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Adios, ABIQUIU

On my way to this morning's gig, the #27 bus rolled past ABIQUIU, a restaurant as pretentious as its all-caps name, and the door is padlocked and a sign says "For lease." It's out of business, and I smiled.

ABIQUIU was at the corner of Ellis & Magnon, near my room when I lived downtown, and I'd often walked past and glanced in the window, or tried to. It was so dark inside, you couldn't tell if they were open or closed. Even during the dinner rush you'd have thought the power had failed, if not for the lone low-watt light bulb shining over the dessert tray.

My condolences to the staff, now unemployed, but you could see from outside that ABIQUIU was no place to eat. The menu, posted beside the door, boasted preposterous prices, and in even dollar amounts. That's a warning sign, right there: Affordable restaurants have prices listed to the nickel ($4.55), overpriced places just make it $5, or $10.

And ABIQUIU's prices were listed without dollar signs — not $25, just 25. That's another very strong indication of snootiness.

And here's a third warning sign: Never eat at a place you can't pronounce, like ABIQUIU.

And what did people get for 25? Next to nothing, it seemed to me as I peered into the darkness through the honest-to-gosh fern-shrouded windows. The portions were ridiculously tiny — a plate with three asparagus sprouts laid out real purdy, and a dollop of sauce, is not a meal.

Now, San Franciscans who want to pay 25 to squint in darkness at a miniature plate of veggies with schmancy sauce will have to go to one of the city's ten-thousand other snooty overpriced restaurants.

Here's hoping a fair-priced sandwich shop moves into the empty ABIQUIU space.

♦ ♦ ♦

The gig I was on my way to? Helping a couple of frumpy ladies run a sidewalk/yard/garage sale, and what a disaster that was. They spent half the time alternately telling me where to pile stuff on their tables, on the sidewalk, on the itsy-bitsy lawn, then telling me it didn't look its best there, so move it over here instead. And the heavier anything was, the more times it had to be re-schlepped.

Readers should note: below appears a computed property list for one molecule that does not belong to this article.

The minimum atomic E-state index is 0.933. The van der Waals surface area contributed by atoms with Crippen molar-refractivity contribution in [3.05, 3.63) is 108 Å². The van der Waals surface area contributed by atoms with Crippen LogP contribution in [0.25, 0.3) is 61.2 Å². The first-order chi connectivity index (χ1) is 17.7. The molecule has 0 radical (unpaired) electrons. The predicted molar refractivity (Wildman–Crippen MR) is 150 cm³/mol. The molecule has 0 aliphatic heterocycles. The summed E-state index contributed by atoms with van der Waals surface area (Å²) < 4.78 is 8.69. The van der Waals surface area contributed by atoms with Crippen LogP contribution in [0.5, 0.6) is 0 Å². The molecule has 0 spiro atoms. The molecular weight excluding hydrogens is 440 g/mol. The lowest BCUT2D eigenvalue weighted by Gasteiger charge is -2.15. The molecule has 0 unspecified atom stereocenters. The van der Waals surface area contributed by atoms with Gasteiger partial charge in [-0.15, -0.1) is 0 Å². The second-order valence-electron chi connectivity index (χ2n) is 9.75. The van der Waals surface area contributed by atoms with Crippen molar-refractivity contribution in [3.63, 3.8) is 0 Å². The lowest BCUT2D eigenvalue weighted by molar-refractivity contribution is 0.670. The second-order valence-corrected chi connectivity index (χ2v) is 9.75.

As the day wore on, very little was selling, because prices weren't marked, and when anyone asked what something cost, the ladies would quote a very large number. "I'll let you have it for $75," said one of the ladies, about a flimsy old oak cabinet with scratches and a missing pane of glass. It would've been overpriced at twenty bucks.

They didn't understand that a garage sale is supposed to be cheap. Or maybe they didn't really want to sell their tons of junk, just wanted to spend the day looking at their memories and talking about 'em. Well, at $5 an hour for the hired help, they can look at their junk all day long.

Come sunset, they had me hauling everything that didn't sell, which was almost everything, back into the garage. And again, the ladies told me where each piece should go, then argued with each other or changed their minds. For nine hours of carry and drag, I got $45 — and no tip, despite never once all day saying "fuck you."

♦ ♦ ♦

Tomorrow I'll be a fishmonger in Berkeley, which sure sounds like more fun than I had today.

♦ ♦ ♦

Back home at the apartment, Pike and Terry were in primo argument mode, almost literally screaming at each other when I walked in, went straight to my room and wordlessly closed the door. In any other neighborhood someone would've called the cops, but in our broken bottle slum, screams are the ordinary soundtrack.

Brightening my spirits, I got another letter from Sarah-Katherine, which I won't share here but will smile about. Have I mentioned? I kinda like her, and she seems to kinda like me too, which always helps.

It's all very 7th grade, I suppose, and chances are it's going nowhere, but who cares? Even though she's way far away in Seattle, even though she's not crazy enough to be crazy about me, even if I ought to know better than to get crazy about her, even if daydreams of her are impossible fantasies, her letters are just friendly chit-chat, and she never whispers the sweet nothings I'd like to hear into my mailbox, it's nice just knowing that someone kind and clever and smart with a pretty smile and well-rounded boobs cares enough to lick a stamp and send a letter. For that, thank you, Sarah-Katherine.

From Pathetic Life #13
Saturday, June 3, 1995

This is an entry retyped from an on-paper zine I wrote many years ago, called Pathetic Life. The opinions stated were my opinions then, but might not be my opinions now. Also, I said and did some disgusting things, so parental guidance is advised.

4 comments:

  1. I have not read this entry yet, but :

    1. Welcome back P.L.

    2. I remember this entry well, because of the stupid name of the restaurant.

    ReplyDelete
    Replies
    1. Mostly I remember the ferns.

      It wasn't my original intent, just laziness cuz the PL's were packed, and then in a box in a corner and hard to get to, but now the dates are almost aligned so I'm gonna try to post them day-by-day from 1995.

      Delete
  2. Nice to see Terry and Pike back in action!

    ReplyDelete
    Replies
    1. I saw them in action several times. One of the side effects of sharing a flat with kooks. Couldn't stand her, though, so it wasn't even sexy, just gross.

      Delete

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